Notice how he jumps from the oxymoronic “military-style semiautomatic rifle” — not a real thing — to a small tank. Anyway, the proposition is that we should not have access to military-grade armaments. (Feldman is unaware that owning a small tank is legal.) But we’ll get back to that in a moment.

    Harsanyi proceeds to a robust discussion of SCOTUS jurisprudence, concentrating (as Feldman does) the United States v. Miller decision, rebutting Feldman's claims about its holding. Then proceeding on to good old Heller.

  • In case you haven't read Hayek recently… Bruce Yandle will brush you up, using a convenient foil: Biden's Experience Doesn't Mean He Can Plan an Economy.

    In a recent interview with MSNBC's Stephanie Ruhle, President Biden responded to a question regarding his age (80 years old) and how that might affect his performance should he have a second term in office. "I have acquired a hell of a lot of wisdom and know more than the vast majority of people," Biden said, "And I'm more experienced than anybody that's ever run for the office."

    This was a positive response to a tough question, but one that deserves more examination. No presidency, especially one so active with industrial policy and economic planning, can get by on this answer.

    We all recognize that a person who's lived 80 years will have had more life experiences than one who has trod the planet for 70, 60 or 50 years. And it's easy to see that Mr. Biden, who has devoted his entire adult life to politics, is armed with countless stories and lessons learned about the nation's political economy. But granting this does not support the idea that Biden knows more than the vast majority of us, all topics considered. Nor does any of this matter much if his administration consistently fails to account for the vast majority of the people's knowledge taken together.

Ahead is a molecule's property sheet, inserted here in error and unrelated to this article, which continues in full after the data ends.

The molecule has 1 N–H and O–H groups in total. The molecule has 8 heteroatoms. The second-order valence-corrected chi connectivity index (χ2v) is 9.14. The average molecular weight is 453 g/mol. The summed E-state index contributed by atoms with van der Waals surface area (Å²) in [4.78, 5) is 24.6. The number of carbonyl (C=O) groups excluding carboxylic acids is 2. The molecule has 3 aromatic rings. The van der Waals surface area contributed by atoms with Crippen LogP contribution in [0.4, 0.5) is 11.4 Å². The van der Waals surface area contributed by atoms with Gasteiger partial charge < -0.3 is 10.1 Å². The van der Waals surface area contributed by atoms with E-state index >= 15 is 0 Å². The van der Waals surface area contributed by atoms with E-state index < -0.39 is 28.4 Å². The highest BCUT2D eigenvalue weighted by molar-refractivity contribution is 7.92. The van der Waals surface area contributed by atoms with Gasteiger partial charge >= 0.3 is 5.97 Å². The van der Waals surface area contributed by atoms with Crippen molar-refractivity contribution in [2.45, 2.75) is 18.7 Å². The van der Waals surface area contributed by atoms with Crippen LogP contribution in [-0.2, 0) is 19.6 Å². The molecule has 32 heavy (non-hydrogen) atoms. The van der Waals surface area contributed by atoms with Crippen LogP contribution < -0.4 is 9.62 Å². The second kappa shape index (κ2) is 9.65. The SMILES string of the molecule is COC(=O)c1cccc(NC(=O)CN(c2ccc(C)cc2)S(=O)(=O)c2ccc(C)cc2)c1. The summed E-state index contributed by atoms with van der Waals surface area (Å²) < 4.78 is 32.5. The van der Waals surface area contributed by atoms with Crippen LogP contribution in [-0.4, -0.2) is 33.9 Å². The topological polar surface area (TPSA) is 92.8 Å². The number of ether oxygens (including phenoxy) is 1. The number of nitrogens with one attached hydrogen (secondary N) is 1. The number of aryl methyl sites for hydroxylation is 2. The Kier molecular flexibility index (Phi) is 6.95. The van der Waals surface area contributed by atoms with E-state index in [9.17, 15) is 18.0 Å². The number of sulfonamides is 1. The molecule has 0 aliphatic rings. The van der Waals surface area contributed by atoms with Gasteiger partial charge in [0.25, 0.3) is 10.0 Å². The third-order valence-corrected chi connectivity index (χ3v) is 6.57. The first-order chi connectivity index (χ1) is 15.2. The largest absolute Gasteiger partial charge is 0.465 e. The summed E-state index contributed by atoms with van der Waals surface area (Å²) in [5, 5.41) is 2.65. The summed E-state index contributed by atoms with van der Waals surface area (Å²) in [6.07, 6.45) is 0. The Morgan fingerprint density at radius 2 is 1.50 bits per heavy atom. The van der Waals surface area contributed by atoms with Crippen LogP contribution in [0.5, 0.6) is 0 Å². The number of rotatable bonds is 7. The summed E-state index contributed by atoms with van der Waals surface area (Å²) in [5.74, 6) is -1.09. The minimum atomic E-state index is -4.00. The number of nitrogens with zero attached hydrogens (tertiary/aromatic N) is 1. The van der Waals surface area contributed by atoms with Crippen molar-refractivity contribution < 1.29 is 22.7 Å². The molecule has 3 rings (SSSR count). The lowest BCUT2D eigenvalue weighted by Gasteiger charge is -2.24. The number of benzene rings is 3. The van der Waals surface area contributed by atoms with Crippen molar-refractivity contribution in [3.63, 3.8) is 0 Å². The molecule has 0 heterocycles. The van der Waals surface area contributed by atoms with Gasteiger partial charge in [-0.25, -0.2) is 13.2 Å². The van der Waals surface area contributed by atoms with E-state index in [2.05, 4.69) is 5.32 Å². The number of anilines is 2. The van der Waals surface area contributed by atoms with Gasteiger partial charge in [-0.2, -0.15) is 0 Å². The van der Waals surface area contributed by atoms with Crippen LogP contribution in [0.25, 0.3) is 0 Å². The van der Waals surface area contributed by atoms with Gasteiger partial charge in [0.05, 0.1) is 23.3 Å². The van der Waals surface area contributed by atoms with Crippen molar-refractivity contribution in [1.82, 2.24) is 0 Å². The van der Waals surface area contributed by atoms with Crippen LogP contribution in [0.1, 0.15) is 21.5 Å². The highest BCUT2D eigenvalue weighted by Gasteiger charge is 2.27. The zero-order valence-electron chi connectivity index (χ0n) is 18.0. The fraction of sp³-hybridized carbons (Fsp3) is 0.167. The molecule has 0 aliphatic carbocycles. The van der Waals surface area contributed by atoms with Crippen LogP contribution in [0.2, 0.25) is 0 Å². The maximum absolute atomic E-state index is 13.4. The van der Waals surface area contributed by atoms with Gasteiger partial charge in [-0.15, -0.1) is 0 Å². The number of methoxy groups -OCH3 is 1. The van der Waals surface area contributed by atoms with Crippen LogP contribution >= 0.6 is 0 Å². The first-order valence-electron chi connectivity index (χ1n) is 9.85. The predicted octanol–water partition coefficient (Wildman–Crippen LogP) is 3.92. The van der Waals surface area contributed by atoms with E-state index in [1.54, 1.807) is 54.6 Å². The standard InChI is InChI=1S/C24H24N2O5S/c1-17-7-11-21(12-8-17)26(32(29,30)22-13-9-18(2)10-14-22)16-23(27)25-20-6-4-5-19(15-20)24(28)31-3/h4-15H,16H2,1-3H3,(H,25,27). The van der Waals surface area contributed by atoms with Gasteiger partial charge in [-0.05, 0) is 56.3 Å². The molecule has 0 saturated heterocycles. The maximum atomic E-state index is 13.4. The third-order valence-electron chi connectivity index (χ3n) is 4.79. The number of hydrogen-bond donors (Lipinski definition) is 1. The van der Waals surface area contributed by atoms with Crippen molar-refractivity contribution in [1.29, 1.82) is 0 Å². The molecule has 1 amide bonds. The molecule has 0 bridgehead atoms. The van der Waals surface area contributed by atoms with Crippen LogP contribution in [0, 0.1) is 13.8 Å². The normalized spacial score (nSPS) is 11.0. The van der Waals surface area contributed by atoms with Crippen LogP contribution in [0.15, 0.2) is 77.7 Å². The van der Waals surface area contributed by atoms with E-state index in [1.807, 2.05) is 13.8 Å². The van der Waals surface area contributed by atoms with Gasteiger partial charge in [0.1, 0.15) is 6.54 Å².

Yandle notes that he's about to turn 90 himself. And, you know, I'd much prefer him as president. He's smart enough to know what he doesn't, and can't, know.

  • But Biden's not the only fool on the hill. Veronique de Rugy has a couple questions. What is 'Common Good Capitalism,' and Why Are Some Conservatives So Enamored?.

    "Common-good capitalism" is all the rage these days with national conservatives. But what exactly is it, you may ask? That's a good question. As far as I can tell, it's a lovely sounding name for imposing one's preferred economic and social policies on Americans while pretending to be "improving" capitalism. If common-good capitalism's criticisms of the free-market and prescriptions for its improvement were ice cream, it would be identical in all but its serving container to what much of the Left has been dishing up for decades.

    The wider adoption of the term Common-Good Capitalism (CGC) can be traced back to a speech given by Sen. Marco Rubio, R-Fla., at Catholic University in 2019. While there are different strains of common-good capitalism, they all have in common the goal of producing a more balanced and stable economy that better serves the nation and its people.

    The common good is, of course, a vague and subjective concept, the details of which are hard to pin down. Its advocates claim it's an alternative form of conservative governance meant to promote things like tradition, workers' dignity, religion, order and families, rather than the singular free-market focus of personal liberties and economic freedom. How exactly government policies will be used to mold capitalism into achieving these goals — many of which go further than economics — is unclear. This haziness explains why those defending common-good capitalism usually do so only by listing what they see as wrong with the free market, rather than by giving their audiences specific details.

    As we've said before: the "common good" modifier in "common good capitalism" should be understood to mean "not really".

Last Modified 2023-05-30 7:42 PM EDT